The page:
Bernard Madoff leaves federal court Jan. 14, 2009 in New York City. Mario Tama/Getty Images(NEW YORK) -- A former trader for Bernie Madoff has pleaded guilty to fraud and conspiracy charges that date to the 1970s, well before Madoff said he began his Ponzi scheme.  

David Kugel had been accused of playing a “critical role” in the crime.  Prosecutors said he conspired to commit securities fraud and bank fraud and falsified records for almost 40 years.  Madoff has said his scam began in the 1990s.

Kugel is the fifth former employee, including Madoff, to plead guilty and cooperate with the government.  

Irving Picard, the court-appointed trustee overseeing the liquidation of Bernard L. Madoff Investment Securities, has said Kugel “very likely was the architect” of Madoff’s fraudulent strategy in which clients were told their money was properly invested when in fact it was not.  

“Over the years,” Picard’s lawsuit against Kugel says, “Kugel structured the fraudulent trades which were allocated between the accounts held by BLMIS investors.”

Prosecutors say Kugel agreed to forfeit tens of billions.  In the two years prior to the fraud being exposed the Kugels withdrew millions from their accounts in what Picard calls “attempts by the Kugels to save some of their ill-gotten gains before the fraud was discovered.”

Kugel also agreed to settle civil charges filed by the Securities and Exchange Commission.

"Kugel helped Madoff maintain the elaborate and enduring facade that his clients were engaged in actual trading when in fact no such trading occurred," said George S. Canellos, director of the SEC's New York Regional Office. "Kugel withdrew millions of dollars of phony profits that he knew weren't from actual trading activity."

Copyright 2011 ABC News Radio


Madoff Family Book's Profits Spark Anger from Victims

Mario Tama/Getty Images(NEW YORK) -- Andrew and Ruth Madoff, the son and wife of convicted Ponzi schemer Bernie Madoff, will not receive any money from a new book about the Madoff family in which they participated. But Catherine Hooper, the woman who's been engaged to Andrew and living with him for the past three years, will profit from the project, which angers some of the victims of Bernie Madoff's multi-billion-dollar investment fraud.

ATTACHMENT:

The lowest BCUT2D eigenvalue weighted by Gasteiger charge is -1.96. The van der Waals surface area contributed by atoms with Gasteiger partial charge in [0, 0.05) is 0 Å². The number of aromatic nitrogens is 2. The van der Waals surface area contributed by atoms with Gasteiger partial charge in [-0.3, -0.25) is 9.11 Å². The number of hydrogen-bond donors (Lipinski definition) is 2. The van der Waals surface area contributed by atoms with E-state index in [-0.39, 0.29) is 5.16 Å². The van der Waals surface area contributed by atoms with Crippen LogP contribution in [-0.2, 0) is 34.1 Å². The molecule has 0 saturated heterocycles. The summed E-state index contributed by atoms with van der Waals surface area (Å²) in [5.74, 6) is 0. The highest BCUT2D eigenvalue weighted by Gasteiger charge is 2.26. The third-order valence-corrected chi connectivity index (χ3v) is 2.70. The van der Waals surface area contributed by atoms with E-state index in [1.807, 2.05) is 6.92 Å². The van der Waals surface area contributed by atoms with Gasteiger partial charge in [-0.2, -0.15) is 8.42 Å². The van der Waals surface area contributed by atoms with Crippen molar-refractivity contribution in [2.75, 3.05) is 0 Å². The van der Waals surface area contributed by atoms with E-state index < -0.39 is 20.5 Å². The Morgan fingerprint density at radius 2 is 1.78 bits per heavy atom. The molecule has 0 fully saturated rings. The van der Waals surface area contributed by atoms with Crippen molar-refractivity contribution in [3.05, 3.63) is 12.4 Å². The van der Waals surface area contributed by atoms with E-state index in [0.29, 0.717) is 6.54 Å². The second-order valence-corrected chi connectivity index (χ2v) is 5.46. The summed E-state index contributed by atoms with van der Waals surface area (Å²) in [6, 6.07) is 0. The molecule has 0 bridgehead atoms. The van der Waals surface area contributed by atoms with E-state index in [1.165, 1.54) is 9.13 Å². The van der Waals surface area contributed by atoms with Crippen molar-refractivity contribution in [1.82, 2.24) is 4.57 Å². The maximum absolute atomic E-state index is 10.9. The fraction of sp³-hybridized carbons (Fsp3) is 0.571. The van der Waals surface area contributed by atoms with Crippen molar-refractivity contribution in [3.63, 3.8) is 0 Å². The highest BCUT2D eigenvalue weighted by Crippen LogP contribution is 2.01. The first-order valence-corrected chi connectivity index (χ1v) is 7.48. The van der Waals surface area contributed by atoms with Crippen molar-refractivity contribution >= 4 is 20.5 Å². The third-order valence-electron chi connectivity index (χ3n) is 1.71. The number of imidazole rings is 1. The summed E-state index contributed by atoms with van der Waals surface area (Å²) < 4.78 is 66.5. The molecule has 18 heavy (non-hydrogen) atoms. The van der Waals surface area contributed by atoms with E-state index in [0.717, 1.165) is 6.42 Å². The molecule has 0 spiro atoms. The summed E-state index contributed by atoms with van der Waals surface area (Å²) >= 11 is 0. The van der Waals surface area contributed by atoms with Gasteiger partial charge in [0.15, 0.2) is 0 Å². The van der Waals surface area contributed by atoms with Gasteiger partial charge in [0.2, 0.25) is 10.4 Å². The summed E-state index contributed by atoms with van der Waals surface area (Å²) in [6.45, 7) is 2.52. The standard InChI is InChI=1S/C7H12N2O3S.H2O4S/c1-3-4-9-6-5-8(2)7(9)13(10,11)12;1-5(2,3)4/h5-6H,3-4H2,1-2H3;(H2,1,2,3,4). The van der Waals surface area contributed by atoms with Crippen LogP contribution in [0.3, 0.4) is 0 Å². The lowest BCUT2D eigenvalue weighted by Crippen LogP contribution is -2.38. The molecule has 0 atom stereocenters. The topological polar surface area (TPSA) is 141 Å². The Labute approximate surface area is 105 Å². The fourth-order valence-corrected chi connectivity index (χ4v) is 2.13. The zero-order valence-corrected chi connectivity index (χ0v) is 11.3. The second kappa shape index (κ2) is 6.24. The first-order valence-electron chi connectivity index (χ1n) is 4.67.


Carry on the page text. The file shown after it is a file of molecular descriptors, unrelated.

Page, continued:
"I personally do not feel that any profits from the new book should in any way go to Ms. Hooper, who is future Madoff family, or should any other member of the Madoff family benefit from this crime," Lynn Sustak, whose retirement savings were wiped out due to Madoff, told ABC News. She and her husband invested with Bernie Madoff starting in 2003.

"All Madoff money should be donated to the real victims -- of course," another victim, Marcia Cohen, wrote in an email to ABC News.

Alexis Neely, the founder of the Family Wealth Planning Institute, told ABC News it was "smart" for Hooper to receive profits, and not Andrew or Ruth Madoff. Andrew Madoff faces a multi-million-dollar lawsuit from the trustee appointed to recover money for victims of the investment fraud.

"It would be a pretty bad idea for her to marry him at this point," said Neely.

"If it wasn't intentional it was a happy accident," added Neely. "But I would imagine it was intentional. It's definitely asset protection I would advise my clients to put in place in a similar situation."

Hooper, reportedly the driving force behind the book within the Madoff camp, is the only person associated with the Madoffs who will receive profits from Truth and Consequences: Life Inside the Madoff Family, written by journalist and author Laurie Sandell and based on interviews with Andrew and Ruth.

Hooper moved in with Andrew and became engaged to him just weeks before December 10, 2008, when Bernie confessed what he'd done to sons Andrew and Mark and they turned him in to the FBI.

After witnessing the backlash against Andrew and Mark, Hooper allegedly conceived the idea for the book. Mark Madoff committed suicide on Dec. 10, 2010, the second anniversary of the collapse of the fraud.

While Bernard Madoff is serving a maximum sentence of 150 years in a federal prison in North Carolina, a number of Madoff family members are being sued by a court-appointed trustee liquidating Madoff's business. The suit, filed in October 2009, seeks at least $198.7 million from Madoff's brother, sons, and niece. Andrew Madoff is named in the suit for allegedly having over $60 million in fraudulent transfers from Bernard L. Madoff Investment Services.

Stephanie Mack Madoff, the wife and widow of Mark Madoff, has been the only other Madoff to write a book and tell her story. She released a book earlier this month, The End of Normal: A Wife's Anguish, A Widow's New Life, released in October by Blue Rider Press.  

Bruce Hector, 68, a victim of the Madoff scheme, said he felt sympathy for the Madoff family and said their claims of innocence and ignorance of Madoff's fraud scheme seemed credible.

"The family has to live with their name the rest of their life," Hector, a physician, said. "The Madoff name is going for the remainder of this century to be associated with scandal. And those kids have got to live with that. I can sympathize with that. If they make a little money on a book, who cares."

Another Madoff victim, Neil Friedman, said he was also more concerned with the "injustice that victims have been subjected to by the trustee, Securities Investor Protection Corporation, and the government."